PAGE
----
The Real Reason We Separate Dry And Wet Ingredients

One of the tenets of baking that we often "take for granted" is mixing and combining the dry (flour, baking powder and soda, salt, etc.) and wet ingredients (eggs, sugar, vanilla, etc.) separately. The question should be raised though, as to why. What does this disparate cooking mechanism do for the final product? If the dry/wet approach were abandoned, how would our baked goods be affected? Where did the method originate?  

On a Milk Street discussion board question entitled "Mixing Cookie Dough," a staff member responded to an inquiry about the dry/wet separation by stating that "one big reason to keep dry and wet separate is so that we don't over-hydrate or over-work the flour, resulting in dense, bready cookies." The same person also noted that "mixing salt, spices, and leavening agents with the flour helps to ensure that they are evenly spread throughout the batter," before adding that "we don't want to expose leavening agents to moisture too early." 

While it is acknowledged that working quickly and abandoning the dry/wet approach might work, it is really not all that more laborious to dirty two bowls, ensuring a successful baked good, especially when the alternative ends up with subpar cookies due to not wanting to use extra dishes.

Why is this method important?

The Takeout elaborates on this point, noting that flour sticks together in clumps when it gets wet. This means that the batter (or bough) will not be mixed properly, possibly resulting in chewy pockets of raw flour coated in wet batter or the opposite — wet chunks that are coated in dry flour. In addition, dumping powdered items into a bowl can create a mess with that puff of flour ending up all over your counter, whereas adding alternating wet and dry mixtures (typically over low speed) leads to proper mixing *and* less cleaning of your kitchen. Win-win!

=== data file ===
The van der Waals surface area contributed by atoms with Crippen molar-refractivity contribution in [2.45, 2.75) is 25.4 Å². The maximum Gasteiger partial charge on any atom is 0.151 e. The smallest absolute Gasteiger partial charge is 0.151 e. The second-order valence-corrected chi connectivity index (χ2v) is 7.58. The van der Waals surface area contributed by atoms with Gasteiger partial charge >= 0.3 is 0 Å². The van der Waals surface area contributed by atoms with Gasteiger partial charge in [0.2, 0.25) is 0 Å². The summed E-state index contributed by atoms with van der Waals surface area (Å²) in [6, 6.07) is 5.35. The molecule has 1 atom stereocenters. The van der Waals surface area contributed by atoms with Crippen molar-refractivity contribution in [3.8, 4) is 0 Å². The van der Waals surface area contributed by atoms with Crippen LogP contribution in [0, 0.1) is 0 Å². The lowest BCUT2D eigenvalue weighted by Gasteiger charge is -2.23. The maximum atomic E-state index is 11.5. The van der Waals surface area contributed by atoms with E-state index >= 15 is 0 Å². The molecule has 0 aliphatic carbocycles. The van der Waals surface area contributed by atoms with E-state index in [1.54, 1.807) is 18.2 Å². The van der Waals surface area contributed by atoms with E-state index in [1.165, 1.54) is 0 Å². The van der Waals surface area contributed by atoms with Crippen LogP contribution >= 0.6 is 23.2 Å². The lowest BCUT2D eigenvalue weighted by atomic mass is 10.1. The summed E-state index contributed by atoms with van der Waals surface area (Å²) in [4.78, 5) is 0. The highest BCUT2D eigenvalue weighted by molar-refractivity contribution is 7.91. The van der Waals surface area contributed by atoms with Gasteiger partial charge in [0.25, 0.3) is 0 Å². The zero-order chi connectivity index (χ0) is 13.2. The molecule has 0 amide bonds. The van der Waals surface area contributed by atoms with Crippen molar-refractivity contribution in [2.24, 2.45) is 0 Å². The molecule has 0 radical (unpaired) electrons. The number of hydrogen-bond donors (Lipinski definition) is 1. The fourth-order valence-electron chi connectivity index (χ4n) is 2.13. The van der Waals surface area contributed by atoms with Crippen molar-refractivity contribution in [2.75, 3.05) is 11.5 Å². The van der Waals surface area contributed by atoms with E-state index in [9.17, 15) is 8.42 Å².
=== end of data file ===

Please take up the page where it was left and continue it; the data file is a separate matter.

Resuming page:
The Takeout's Allison Robicelli also mentions another helpful tip, akin to the way many make homemade pasta: "Mix the dry ingredients together, make a well in the center, pour in the liquids, mix the liquids together well, then gradually pull in dry ingredients while mixing." Cook's Illustrated actually notes that some items — like pancakes — may not be too negatively affected, but most other baked goods are susceptible to not turning out well if the dry/wet order and preparation is not followed.

It is certainly important to abide by the wet/dry separation approach. If one extra bowl gets dirty, it is no big deal ... especially if that means a moist and delicious baked good is the result.